Agnico Eagle commits to review of employee programs in wake of Pauktuutit study
"We sincerely believe that Agnico and Pauktuutit want to achieve the same goals"
Agnico Eagle Mines Ltd. says it will undertake a third-party review of its employee programs to ensure the welfare of female Inuit staff who work at its Meadowbank mine in Nunavut.
The company hopes to find an organization in Nunavut to carry out a review of programs, such as employee grievance mechanisms, accommodations for female employees and its induction process — which calls for zero tolerance for discrimination, violence and drugs and alcohol.
“If there’s any doubt that these programs aren’t effective, we want to respond to that,” said Agnico Eagle spokesperson Dale Coffin. “It’s an evolving process.”
Agnico Eagle is responding to issues raised in a recent report published by Pauktuutit Inuit Women of Canada, called The Impact of resource extraction on Inuit women and families in Qamani’tuaq (Baker Lake), a community of 1,700 located 110 kilometres from the mine site.
The report contains some disturbing anecdotes from local women, alleging discrimination and an increase in substance abuse, sexual harassment and violence on and off the mine site since it went into operation in 2010.
The Pauktuutit report also suggests that wealth produced by the operation is not being properly distributed throughout the community.
Although those allegations don’t necessarily blame Meadowbank’s owners, Agnico Eagle, the report made a number of recommendations.
Pauktuutit’s report suggested Agnico Eagle create a women’s committee; address addiction on site and in Baker Lake; support the financial literacy of its Inuit staff; and, give more prominence to Inuit culture and language on site.
The company said they are taking the report seriously and reviewing it in detail.
“We sincerely believe that Agnico and Pauktuutit want to achieve the same goals,” Coffin said, “that we provide a safe working environment for our employees and we are contributing positively to the social and economic well-being of the communities where we operate over the long-term.”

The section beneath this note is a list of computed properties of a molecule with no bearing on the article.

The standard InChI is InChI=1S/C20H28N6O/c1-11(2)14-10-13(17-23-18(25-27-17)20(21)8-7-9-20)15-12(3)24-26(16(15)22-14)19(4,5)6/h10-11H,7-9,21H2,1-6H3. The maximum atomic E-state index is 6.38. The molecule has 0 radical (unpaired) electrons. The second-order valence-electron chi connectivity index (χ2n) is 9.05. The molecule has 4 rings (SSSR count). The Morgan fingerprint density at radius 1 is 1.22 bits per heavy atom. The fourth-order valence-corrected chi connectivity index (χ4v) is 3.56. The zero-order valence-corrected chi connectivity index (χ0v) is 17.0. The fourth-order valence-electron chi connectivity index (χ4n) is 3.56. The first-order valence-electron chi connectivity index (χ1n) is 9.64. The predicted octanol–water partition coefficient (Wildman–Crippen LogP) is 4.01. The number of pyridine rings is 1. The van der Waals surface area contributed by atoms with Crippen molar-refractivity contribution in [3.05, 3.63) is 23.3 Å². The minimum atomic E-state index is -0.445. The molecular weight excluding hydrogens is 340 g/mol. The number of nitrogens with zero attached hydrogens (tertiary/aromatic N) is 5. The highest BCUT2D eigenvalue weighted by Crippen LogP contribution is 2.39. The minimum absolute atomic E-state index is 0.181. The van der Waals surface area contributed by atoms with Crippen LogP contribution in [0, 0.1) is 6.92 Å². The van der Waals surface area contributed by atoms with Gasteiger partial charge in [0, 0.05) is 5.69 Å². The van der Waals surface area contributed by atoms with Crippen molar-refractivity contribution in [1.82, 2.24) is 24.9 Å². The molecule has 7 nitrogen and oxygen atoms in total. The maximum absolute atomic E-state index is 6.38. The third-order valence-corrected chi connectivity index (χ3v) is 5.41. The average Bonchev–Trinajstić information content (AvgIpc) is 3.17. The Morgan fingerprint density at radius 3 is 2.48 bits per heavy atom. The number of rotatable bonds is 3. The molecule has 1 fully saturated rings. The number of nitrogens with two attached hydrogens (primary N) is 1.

Coffin pointed to many programs that are already in place to address employee and community concerns, including Meadowbank’s Siijaq group, which serves as an Inuit employee support program.
Agnico Eagle says it organizes visits with elders from Baker Lake to the mine site, while the Kivalliq Inuit Association’s Inuit impacts and benefits agreement coordinator is scheduled to visit Meadowbank on a monthly basis.
Pauktuutit’s report also identified strains in family relationships caused by mine employees leaving home to work the two-week on, two-week off schedule at Meadowbank.
The IIBA coordinator position is also designed to provide support in the communities, Agnico Eagle noted. For example, as part of Meadowbank’s Siijaq program, the IIBA coordinator is meant to be working on a family network program for Baker Lake families with a relative employed at the mine.
The KIA has yet to respond to the report; its website lists the Meadowbank IIBA coordinator position as vacant.
Agnico Eagle says the regional Inuit association is also responsible for establishing the Community Economic Development Fund, negotiated in the IIBA.
Women in the Pauktuutit report expressed concern that the fund has yet to reach the community of Baker Lake. When it does, the report noted, women want a say in how it’s spent.
The many issues explored in the report were first raised by Inuit women during a workshop on resource extraction that Pauktuutit attended in 2012.
Securing a grant from the Canadian Women’s Foundation, Pauktuutit brought in researchers from the University of British Columbia’s department of social work to host workshops in Baker Lake and train local women to carry out community research.
In 2013, Agnico Eagle said it agreed to collaborate on the project and hosted a research team at its Meadowbank site in February of that year.
As of March 1, Agnico Eagle said there were 68 Inuit women working in permanent positions at Meadowbank, making up nine per cent of the mine’s permanent workforce.